The most powerful freedom
In 1986, European leaders agreed to open up their borders to the free movement of goods, capital, people and services. Ever since, the European single market has ensured trade, competition, consumer choice, employment and prosperity in Europe. Yet 25 years later, there is still no single market in electricity. Consumers are supplied with electricity that is generally produced nationally, and as competition is ineffective, electricity suppliers can pass any price increase onto that same consumer.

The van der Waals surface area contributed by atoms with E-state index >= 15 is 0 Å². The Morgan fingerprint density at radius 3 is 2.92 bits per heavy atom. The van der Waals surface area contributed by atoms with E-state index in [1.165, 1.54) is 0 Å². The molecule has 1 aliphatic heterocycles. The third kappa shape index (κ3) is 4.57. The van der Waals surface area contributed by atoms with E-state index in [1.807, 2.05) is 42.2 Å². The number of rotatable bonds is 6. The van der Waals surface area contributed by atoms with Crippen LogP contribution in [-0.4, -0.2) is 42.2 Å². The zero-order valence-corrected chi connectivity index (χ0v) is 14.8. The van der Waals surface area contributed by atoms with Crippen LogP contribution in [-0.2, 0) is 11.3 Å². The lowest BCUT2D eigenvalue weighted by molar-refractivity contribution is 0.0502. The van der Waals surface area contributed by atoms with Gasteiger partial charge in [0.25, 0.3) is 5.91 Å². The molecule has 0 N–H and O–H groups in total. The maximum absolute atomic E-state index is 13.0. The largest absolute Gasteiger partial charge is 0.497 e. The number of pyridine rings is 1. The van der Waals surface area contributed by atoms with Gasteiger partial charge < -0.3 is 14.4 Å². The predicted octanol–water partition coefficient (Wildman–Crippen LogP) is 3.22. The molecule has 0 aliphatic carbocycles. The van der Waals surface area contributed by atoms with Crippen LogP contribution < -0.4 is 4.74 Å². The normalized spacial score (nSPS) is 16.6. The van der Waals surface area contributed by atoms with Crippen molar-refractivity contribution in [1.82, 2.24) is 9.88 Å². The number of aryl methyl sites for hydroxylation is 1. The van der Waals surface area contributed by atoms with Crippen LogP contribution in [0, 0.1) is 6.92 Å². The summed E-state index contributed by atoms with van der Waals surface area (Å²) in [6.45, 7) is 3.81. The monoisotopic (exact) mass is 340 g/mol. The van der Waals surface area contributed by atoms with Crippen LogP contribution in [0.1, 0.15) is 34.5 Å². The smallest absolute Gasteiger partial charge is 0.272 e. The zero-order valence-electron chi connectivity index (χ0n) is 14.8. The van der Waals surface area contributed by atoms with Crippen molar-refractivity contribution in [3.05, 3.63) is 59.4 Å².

In order to achieve a single market in electricity, Europe needs both the electricity network to transport electricity from one part of Europe to another, and a common set of market rules.